The Phillies stand an even 5 games behnd the Mets and 1 1/2 games behnd the 2nd place Atlanta after sweeping the Mets in 3 games, winning the series finale by a 6-3 score in 10 innings. But one could not have expected the winning result after watching what happened to starter lefthander Cole Hamels with 2 out in the Mets’ 6th inning.
Hamels rolled through 5 innings with a 5 hit shutout, nursing a 2-0 lead in a tight pitching duel with fellow lefthander John Maine.
Leftfielder Ben Johnson opened the 6th with a basehit to centefield. But Hamels got centerfielder Carlos Beltran to ground into a shortstop-to-first base doubleplay. And it’s a goood thing that he did. Two out and 1st baseman Carlos Delgado at the plate.
AP sports writer Ralph D. Russo describes what happened next for Yahoo sports;
Delgado sent the first pitch high and deep to right field, an estimated at 450 feet for his ninth of the season.
[David] Wright followed with a drive to left center that was originally ruled in play. Wright ended up at third, but he quickly started pleading his case to the umpires and pointing to the outfield. Mets manager Willie Randolph walked out to get a word in, too.
After a quick meeting in the infield, the umpires changed the ruling and waved Wright home. Replays showed the ball did clear the wall, hitting an advertising sign just above the fence.
Phillies manager Charlie Manuel came out to argue, and at first was relatively calm. It didn’t take long for things to get heated and he was ejected by first base ump and crew chief Jerry Layne.
After waiting for about five minutes for the whole mess to get sorted out, [Paul] Lo Duca hit Hamels’ next pitch into the left field bleachers for his third home run.
Hamels allowed three runs and 10 hits in seven innings. He struck out five and walked one.
After the back-to-back-to-back homeruns, one would have figured the Phillies as dis-spirited and dead-in-the-water even though they had won the first two games of this big series.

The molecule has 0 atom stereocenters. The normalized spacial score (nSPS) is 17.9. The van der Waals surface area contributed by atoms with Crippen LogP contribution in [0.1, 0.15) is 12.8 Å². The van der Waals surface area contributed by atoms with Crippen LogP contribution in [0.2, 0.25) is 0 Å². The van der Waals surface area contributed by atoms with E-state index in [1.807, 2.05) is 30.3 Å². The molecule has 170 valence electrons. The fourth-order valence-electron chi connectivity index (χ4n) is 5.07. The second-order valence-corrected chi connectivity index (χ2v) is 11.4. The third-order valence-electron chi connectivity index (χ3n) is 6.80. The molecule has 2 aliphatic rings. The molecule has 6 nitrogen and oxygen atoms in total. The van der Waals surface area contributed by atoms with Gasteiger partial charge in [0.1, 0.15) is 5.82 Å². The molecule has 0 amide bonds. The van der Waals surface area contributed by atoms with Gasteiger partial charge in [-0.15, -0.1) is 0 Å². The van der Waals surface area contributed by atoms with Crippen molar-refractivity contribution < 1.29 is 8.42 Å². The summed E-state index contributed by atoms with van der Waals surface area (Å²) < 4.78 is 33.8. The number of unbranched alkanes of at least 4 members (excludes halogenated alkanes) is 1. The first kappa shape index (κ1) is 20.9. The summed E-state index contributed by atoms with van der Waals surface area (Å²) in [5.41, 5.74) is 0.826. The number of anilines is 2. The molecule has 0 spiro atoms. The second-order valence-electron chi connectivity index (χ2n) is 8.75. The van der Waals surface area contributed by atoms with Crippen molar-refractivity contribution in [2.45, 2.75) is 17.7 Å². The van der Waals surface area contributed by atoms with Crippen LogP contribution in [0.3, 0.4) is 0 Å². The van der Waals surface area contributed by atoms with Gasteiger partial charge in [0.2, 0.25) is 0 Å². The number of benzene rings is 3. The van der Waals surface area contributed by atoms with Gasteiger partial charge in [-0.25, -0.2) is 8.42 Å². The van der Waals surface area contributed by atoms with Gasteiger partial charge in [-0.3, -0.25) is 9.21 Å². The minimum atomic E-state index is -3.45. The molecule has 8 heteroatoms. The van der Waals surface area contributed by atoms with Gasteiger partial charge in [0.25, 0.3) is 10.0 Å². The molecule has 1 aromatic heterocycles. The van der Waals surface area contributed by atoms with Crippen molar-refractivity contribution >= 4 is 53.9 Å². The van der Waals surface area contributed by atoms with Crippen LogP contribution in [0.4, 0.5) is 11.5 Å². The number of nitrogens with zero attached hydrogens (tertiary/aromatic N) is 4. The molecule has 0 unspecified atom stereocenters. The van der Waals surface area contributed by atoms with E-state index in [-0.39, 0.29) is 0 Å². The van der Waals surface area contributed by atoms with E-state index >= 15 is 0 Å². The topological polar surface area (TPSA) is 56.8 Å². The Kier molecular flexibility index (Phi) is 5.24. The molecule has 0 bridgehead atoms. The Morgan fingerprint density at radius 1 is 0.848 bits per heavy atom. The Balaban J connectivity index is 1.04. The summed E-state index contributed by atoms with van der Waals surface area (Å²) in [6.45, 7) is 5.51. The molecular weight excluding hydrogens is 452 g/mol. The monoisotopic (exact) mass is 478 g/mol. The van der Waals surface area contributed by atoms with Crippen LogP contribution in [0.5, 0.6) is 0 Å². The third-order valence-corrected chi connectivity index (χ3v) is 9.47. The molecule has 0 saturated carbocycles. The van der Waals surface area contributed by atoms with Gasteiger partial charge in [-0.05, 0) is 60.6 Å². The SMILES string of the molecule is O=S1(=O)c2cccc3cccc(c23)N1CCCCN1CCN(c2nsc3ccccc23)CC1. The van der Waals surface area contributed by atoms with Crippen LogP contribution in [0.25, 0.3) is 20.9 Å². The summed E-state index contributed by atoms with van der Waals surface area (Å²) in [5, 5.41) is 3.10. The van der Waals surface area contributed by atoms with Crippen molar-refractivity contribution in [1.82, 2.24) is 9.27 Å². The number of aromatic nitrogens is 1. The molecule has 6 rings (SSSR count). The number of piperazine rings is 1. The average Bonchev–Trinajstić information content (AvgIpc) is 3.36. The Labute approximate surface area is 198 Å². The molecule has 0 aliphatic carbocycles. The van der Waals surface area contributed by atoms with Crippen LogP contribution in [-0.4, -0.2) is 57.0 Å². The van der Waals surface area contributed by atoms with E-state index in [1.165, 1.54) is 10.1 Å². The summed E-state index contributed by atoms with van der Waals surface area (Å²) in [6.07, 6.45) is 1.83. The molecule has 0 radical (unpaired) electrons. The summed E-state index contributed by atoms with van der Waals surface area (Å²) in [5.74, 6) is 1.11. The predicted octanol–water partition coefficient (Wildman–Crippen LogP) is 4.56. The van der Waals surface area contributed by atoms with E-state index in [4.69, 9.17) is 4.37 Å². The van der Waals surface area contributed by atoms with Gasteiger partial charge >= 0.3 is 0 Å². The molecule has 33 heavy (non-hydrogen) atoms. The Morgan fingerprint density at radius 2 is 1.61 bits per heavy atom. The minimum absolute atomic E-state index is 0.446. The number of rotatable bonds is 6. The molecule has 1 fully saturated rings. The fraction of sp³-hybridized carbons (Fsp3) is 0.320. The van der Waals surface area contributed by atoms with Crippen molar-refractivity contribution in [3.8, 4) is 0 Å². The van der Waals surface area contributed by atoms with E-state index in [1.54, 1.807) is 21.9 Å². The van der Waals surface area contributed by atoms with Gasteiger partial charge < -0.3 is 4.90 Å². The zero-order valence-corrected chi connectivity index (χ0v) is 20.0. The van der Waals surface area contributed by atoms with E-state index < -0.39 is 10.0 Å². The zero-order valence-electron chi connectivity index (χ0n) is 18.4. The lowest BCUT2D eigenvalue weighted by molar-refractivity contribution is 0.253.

But this club, after getting off to that horrendous 4-11 start, has shown a penchant, particularly in the last few weeks, for coming back with late inning heroics.
With both Hamels and Mets’ starter Maine, who figured to be the winning pitcher, out of the game after 7 innings each, Mets’ reliever Pedro Feliciano walked 2nd baseman Chase Utley with 2 out in the 8th inning. Feliciano was then pulled in favor of closer Billy Wagner, a lefthander, to pitch to lefthanded slugger Ryan Howard. In a great at bat, Howard worked a walk from Wagner. But then Wagner struck out centerfielder Aaron Rowand to end the inning.
In the meantime, Phillies reliever Yoel Hernandez pitched a perfect 8th inning.
In the Phillies 9th inning, leftfielder Pat Burrell, who has a history of plastering the Mets, led off by nailing a solo shot to left centerfield, his 37th career homer against the Mets, to tie the game at 3-3. Wagner then retired the side 1-2-3.
Phillies lefthanded reliever Mike Zagurski, who notched the his first big league win, got through the 9th inning unscathed despite issuing a walk and giving up a single with 2 out.
The Mets inserted reliever Scott Schoeneweis to pitch the 10th inning despite his being rocked by the Phils in the previous 2 games. Rollins greeted him by singling to rightfield to lead off. Utley drove in Rollins with a double to left for the actual winning run. The Phillies got additional insurance runs as Aaron Rowand singled to centerfield drivng in Utley and moving Ryan Howard, who had been intentionally walked, to second base. Then Burrell doubled leftfield driving in Howard to cap the Phillies scoring. Schoeneweis was charged with hte loss.
Antonio Alfonseca, the substitute closer with Brett Myers and Tom Gordon still on the DL, made short work of the Mets in the 10th to earn his 4th save. Alfonseca saved all 3 wins of the series for the Phillies.
Inquirer staff writer Sam Carchidi notes Burrell’s post game comments on the meaning of the Phillies sweep;
“It’s huge,” said Burrell, who had a big night after being dropped to No. 6 in the order. “Obviously, we still have a lot of ground to make up and a lot of work to do, but it’s nice to get three games.”
All the while, out on the left coast, one of my all-time favorites, Boston’s Curt Schilling was within one out of his first no-hitter against the Oakland Athletics. But leftfielder Shannon Stewart singled to rightfield to break-up the no-hit bid. I couldn’t let this report pass without noting Schilling’s effort.
AP reporter John Dobow reports for Yahoo sports;
Having called fastballs to the first two batters, [Jason] Varitek called for a first-pitch slider to Stewart. Schilling wanted to throw a fastball.
“I was sure he was taking, and Tek was sure he was swinging,” Schilling said. “And I was wrong.”
Boston, with the best record in baseball, had been struggling recently only winning 4 of their past 10 games. A 1st inning solo homer by designated hitter “Big Papi” David Ortiz provided the margin of victory as this one was all Schilling! Schilling now has 3 career one-hitters.
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